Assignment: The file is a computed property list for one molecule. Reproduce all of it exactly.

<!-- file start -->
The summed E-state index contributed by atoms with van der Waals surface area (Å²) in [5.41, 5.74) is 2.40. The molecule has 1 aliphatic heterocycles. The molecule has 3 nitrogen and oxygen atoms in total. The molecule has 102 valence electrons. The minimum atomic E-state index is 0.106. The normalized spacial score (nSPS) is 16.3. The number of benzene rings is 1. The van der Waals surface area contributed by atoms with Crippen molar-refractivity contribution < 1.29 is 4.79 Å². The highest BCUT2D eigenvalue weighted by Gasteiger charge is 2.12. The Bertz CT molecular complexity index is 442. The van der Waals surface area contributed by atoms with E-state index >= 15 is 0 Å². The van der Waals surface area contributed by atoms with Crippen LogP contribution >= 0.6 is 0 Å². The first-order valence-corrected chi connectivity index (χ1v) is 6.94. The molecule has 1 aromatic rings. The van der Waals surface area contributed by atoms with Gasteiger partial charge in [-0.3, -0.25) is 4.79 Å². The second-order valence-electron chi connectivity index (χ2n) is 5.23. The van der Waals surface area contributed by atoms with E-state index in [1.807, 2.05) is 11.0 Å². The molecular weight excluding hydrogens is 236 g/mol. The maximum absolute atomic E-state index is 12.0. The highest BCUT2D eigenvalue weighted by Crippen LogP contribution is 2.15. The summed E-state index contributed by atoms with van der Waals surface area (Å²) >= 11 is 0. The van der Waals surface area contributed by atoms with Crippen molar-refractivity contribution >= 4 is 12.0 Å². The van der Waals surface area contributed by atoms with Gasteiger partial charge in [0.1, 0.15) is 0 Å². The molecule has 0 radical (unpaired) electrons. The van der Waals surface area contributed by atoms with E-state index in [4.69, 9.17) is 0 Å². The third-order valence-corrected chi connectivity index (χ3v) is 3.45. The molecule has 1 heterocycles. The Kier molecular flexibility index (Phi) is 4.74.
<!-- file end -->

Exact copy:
The summed E-state index contributed by atoms with van der Waals surface area (Å²) in [5.41, 5.74) is 2.40. The molecule has 1 aliphatic heterocycles. The molecule has 3 nitrogen and oxygen atoms in total. The molecule has 102 valence electrons. The minimum atomic E-state index is 0.106. The normalized spacial score (nSPS) is 16.3. The number of benzene rings is 1. The van der Waals surface area contributed by atoms with Crippen molar-refractivity contribution < 1.29 is 4.79 Å². The highest BCUT2D eigenvalue weighted by Gasteiger charge is 2.12. The Bertz CT molecular complexity index is 442. The van der Waals surface area contributed by atoms with E-state index >= 15 is 0 Å². The van der Waals surface area contributed by atoms with Crippen LogP contribution >= 0.6 is 0 Å². The first-order valence-corrected chi connectivity index (χ1v) is 6.94. The molecule has 1 aromatic rings. The van der Waals surface area contributed by atoms with Gasteiger partial charge in [-0.3, -0.25) is 4.79 Å². The second-order valence-electron chi connectivity index (χ2n) is 5.23. The van der Waals surface area contributed by atoms with E-state index in [1.807, 2.05) is 11.0 Å². The molecular weight excluding hydrogens is 236 g/mol. The maximum absolute atomic E-state index is 12.0. The highest BCUT2D eigenvalue weighted by Crippen LogP contribution is 2.15. The summed E-state index contributed by atoms with van der Waals surface area (Å²) >= 11 is 0. The van der Waals surface area contributed by atoms with Crippen molar-refractivity contribution >= 4 is 12.0 Å². The van der Waals surface area contributed by atoms with Gasteiger partial charge in [0.1, 0.15) is 0 Å². The molecule has 0 radical (unpaired) electrons. The van der Waals surface area contributed by atoms with E-state index in [4.69, 9.17) is 0 Å². The third-order valence-corrected chi connectivity index (χ3v) is 3.45. The molecule has 1 heterocycles. The Kier molecular flexibility index (Phi) is 4.74.